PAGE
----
In Aesop's fable "The Crow and the Pitcher," a parched crow discovers a pitcher holding water. The liquid is pooled at the bottom of the vessel where the crow can't reach it. So in typical Aesopian fashion, the crow comes up with the idea to drop pebbles into the water one by one, making the liquid rise to the top and allowing the bird to quench its thirst. The moral of the story: "Little by little does the trick."
Scientists from New Zealand recently brought the fable to life. They put New Caledonian crows to the test with vessels of various shapes and sizes. In most instances, crows were able to manipulate the water level to a height that allowed them to reach a morsel of food that was floating on top, they report this week in PLOS One. The same task—known as the Aesop's fable paradigm—has been given to children as a cognitive test.
Sarah Jelbert, a PhD student in psychology at Auckland University and the study's lead scientist, wanted to test out the limits to the crows' understanding. So she and her team trained six wild New Caledonian crows to drop stones into tubes.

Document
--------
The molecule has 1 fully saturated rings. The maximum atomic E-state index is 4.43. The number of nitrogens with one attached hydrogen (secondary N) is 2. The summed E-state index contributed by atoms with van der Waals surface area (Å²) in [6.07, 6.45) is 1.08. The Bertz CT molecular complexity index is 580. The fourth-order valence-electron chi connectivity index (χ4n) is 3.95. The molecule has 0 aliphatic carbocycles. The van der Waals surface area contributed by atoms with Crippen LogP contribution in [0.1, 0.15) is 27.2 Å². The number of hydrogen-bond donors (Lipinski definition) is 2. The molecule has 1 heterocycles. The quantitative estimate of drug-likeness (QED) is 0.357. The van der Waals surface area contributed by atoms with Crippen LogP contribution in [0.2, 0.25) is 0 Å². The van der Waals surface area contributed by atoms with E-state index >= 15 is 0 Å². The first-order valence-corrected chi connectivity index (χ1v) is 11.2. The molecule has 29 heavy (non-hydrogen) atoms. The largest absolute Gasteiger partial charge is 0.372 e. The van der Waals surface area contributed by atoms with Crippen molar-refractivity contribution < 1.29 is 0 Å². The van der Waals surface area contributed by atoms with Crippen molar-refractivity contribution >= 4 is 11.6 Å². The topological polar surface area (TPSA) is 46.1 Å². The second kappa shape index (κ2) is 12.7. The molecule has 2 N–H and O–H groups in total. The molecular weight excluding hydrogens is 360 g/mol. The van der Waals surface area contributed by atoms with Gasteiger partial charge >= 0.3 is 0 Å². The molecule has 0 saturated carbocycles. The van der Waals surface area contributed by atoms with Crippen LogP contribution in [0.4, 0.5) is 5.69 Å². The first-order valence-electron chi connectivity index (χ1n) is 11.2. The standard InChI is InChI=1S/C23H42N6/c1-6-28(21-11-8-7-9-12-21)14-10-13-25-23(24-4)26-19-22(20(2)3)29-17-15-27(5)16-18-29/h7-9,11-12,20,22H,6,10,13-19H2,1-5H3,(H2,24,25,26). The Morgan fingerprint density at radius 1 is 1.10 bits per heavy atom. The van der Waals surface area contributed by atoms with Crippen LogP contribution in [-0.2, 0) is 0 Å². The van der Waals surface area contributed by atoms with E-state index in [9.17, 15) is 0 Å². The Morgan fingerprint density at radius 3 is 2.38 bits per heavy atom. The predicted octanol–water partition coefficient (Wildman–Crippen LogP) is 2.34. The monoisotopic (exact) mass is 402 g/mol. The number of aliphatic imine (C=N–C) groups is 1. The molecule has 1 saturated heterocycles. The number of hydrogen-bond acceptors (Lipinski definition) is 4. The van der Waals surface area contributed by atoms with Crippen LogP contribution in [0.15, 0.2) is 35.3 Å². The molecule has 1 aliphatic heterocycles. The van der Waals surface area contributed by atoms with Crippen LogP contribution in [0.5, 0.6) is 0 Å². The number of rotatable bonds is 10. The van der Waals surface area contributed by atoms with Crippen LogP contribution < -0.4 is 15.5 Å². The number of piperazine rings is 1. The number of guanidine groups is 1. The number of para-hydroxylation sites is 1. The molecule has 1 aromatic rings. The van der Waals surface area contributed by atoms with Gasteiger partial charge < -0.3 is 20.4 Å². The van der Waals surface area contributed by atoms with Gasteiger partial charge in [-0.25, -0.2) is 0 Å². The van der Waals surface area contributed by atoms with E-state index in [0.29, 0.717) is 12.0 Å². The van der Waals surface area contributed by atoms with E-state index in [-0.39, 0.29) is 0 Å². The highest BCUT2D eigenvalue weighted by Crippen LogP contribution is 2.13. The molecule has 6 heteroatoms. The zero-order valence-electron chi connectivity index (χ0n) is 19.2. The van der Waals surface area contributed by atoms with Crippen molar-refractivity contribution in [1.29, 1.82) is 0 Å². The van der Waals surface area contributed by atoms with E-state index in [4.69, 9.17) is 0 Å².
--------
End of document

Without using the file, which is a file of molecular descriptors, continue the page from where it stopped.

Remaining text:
They then placed the birds in six different scenarios—all of which required dumping objects into water, or sand in one case, to reach the floating food (check out the video below).
The birds, it turns out, performed about as well as an 8-year-old child. Jelbert believes that the birds understood the cause-and-effect relationship between putting the stone in the water and having the liquid rise: They seemed to realize that heavy/solid objects sink and light/hollow objects float. They had the most trouble with a U-shaped tube, probably because it didn't follow the typical cause-and-effect rules. Jelbert doesn't think that age, sex, or familiarity with the task factored into their success.
And lest anyone think there's a direct comparison between kids and crows, Jelbert emphasizes that the analogy was made simply to show that solving these problems requires a great deal of brain power. "We don't know whether crows are solving the tasks in the same way as children," she says.
Whatever the case, there's no arguing that New Caledonian crows are clever. In 1996, another researcher from New Zealand, Gavin Hunt, found that the birds can make and use their own tools. Jelbert's study digs deeper into the cognitive abilities of crows. "By studying the New Caledonian crows and investigating the emergence of intelligence in a distantly related species, we can try to find out whether intelligence evolves in predictable ways," says Jelbert, whose work is supported by the Royal Society of New Zealand.
As for Aesop, it seems that he was both a great storyteller and a psychic, at least in this case.
[video:209101|caption:This is footage from all six experiments, as provided by Sarah Jelbert and edited by New Scientist.]